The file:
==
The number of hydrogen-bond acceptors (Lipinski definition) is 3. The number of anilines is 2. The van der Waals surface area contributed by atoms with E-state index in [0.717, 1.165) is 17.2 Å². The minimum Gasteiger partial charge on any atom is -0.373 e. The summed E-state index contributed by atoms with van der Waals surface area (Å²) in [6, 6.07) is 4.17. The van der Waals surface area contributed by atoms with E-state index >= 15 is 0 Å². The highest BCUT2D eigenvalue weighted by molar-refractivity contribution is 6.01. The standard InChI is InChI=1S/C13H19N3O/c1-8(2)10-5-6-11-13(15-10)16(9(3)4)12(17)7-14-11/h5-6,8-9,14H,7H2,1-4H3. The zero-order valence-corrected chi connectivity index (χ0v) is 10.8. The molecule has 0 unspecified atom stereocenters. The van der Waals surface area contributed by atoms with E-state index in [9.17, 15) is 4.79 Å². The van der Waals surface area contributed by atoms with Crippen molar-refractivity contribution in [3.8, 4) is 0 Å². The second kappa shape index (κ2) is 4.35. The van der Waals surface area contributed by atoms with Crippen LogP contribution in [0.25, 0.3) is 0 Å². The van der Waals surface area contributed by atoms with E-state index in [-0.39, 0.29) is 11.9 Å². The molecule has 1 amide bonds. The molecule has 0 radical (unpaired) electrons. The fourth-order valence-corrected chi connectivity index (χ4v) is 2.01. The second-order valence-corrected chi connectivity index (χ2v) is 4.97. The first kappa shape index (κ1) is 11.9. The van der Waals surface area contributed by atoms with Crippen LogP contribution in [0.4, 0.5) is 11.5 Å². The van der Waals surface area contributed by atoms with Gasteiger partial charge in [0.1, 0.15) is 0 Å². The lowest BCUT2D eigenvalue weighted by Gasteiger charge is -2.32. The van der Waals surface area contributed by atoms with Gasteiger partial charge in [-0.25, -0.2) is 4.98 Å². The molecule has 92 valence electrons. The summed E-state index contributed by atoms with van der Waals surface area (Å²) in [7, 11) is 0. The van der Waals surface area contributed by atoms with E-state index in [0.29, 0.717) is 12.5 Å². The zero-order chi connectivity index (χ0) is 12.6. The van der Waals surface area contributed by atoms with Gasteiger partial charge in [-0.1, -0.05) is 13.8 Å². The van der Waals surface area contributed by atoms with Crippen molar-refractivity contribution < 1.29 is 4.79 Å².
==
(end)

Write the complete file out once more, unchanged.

The number of hydrogen-bond acceptors (Lipinski definition) is 3. The number of anilines is 2. The van der Waals surface area contributed by atoms with E-state index in [0.717, 1.165) is 17.2 Å². The minimum Gasteiger partial charge on any atom is -0.373 e. The summed E-state index contributed by atoms with van der Waals surface area (Å²) in [6, 6.07) is 4.17. The van der Waals surface area contributed by atoms with E-state index >= 15 is 0 Å². The highest BCUT2D eigenvalue weighted by molar-refractivity contribution is 6.01. The standard InChI is InChI=1S/C13H19N3O/c1-8(2)10-5-6-11-13(15-10)16(9(3)4)12(17)7-14-11/h5-6,8-9,14H,7H2,1-4H3. The zero-order valence-corrected chi connectivity index (χ0v) is 10.8. The molecule has 0 unspecified atom stereocenters. The van der Waals surface area contributed by atoms with E-state index in [9.17, 15) is 4.79 Å². The van der Waals surface area contributed by atoms with Crippen molar-refractivity contribution in [3.8, 4) is 0 Å². The second kappa shape index (κ2) is 4.35. The van der Waals surface area contributed by atoms with Crippen LogP contribution in [0.25, 0.3) is 0 Å². The van der Waals surface area contributed by atoms with E-state index in [-0.39, 0.29) is 11.9 Å². The molecule has 1 amide bonds. The molecule has 0 radical (unpaired) electrons. The fourth-order valence-corrected chi connectivity index (χ4v) is 2.01. The second-order valence-corrected chi connectivity index (χ2v) is 4.97. The first kappa shape index (κ1) is 11.9. The van der Waals surface area contributed by atoms with Crippen LogP contribution in [0.4, 0.5) is 11.5 Å². The van der Waals surface area contributed by atoms with Gasteiger partial charge in [0.1, 0.15) is 0 Å². The lowest BCUT2D eigenvalue weighted by Gasteiger charge is -2.32. The van der Waals surface area contributed by atoms with Gasteiger partial charge in [-0.25, -0.2) is 4.98 Å². The molecule has 92 valence electrons. The summed E-state index contributed by atoms with van der Waals surface area (Å²) in [7, 11) is 0. The van der Waals surface area contributed by atoms with E-state index in [0.29, 0.717) is 12.5 Å². The zero-order chi connectivity index (χ0) is 12.6. The van der Waals surface area contributed by atoms with Gasteiger partial charge in [-0.1, -0.05) is 13.8 Å². The van der Waals surface area contributed by atoms with Crippen molar-refractivity contribution < 1.29 is 4.79 Å².